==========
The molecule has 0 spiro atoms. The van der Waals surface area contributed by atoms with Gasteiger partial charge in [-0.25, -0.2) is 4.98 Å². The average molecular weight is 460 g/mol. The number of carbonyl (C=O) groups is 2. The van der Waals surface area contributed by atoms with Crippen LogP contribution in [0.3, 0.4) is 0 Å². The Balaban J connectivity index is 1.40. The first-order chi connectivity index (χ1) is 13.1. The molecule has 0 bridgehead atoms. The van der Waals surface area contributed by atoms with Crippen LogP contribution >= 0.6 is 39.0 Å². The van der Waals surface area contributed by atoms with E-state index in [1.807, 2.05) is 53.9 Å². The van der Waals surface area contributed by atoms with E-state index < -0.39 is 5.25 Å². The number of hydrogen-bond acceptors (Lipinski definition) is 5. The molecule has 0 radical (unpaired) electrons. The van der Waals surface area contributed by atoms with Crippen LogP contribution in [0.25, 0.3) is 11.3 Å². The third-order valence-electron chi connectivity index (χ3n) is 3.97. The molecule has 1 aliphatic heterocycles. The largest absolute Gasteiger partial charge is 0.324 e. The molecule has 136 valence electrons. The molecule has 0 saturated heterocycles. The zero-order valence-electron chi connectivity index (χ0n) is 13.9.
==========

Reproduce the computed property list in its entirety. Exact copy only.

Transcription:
The molecule has 0 spiro atoms. The van der Waals surface area contributed by atoms with Gasteiger partial charge in [-0.25, -0.2) is 4.98 Å². The average molecular weight is 460 g/mol. The number of carbonyl (C=O) groups is 2. The van der Waals surface area contributed by atoms with Crippen LogP contribution in [0.3, 0.4) is 0 Å². The Balaban J connectivity index is 1.40. The first-order chi connectivity index (χ1) is 13.1. The molecule has 0 bridgehead atoms. The van der Waals surface area contributed by atoms with Crippen LogP contribution >= 0.6 is 39.0 Å². The van der Waals surface area contributed by atoms with E-state index in [1.807, 2.05) is 53.9 Å². The van der Waals surface area contributed by atoms with E-state index < -0.39 is 5.25 Å². The number of hydrogen-bond acceptors (Lipinski definition) is 5. The molecule has 0 radical (unpaired) electrons. The van der Waals surface area contributed by atoms with Crippen LogP contribution in [0.25, 0.3) is 11.3 Å². The third-order valence-electron chi connectivity index (χ3n) is 3.97. The molecule has 1 aliphatic heterocycles. The largest absolute Gasteiger partial charge is 0.324 e. The molecule has 136 valence electrons. The molecule has 0 saturated heterocycles. The zero-order valence-electron chi connectivity index (χ0n) is 13.9.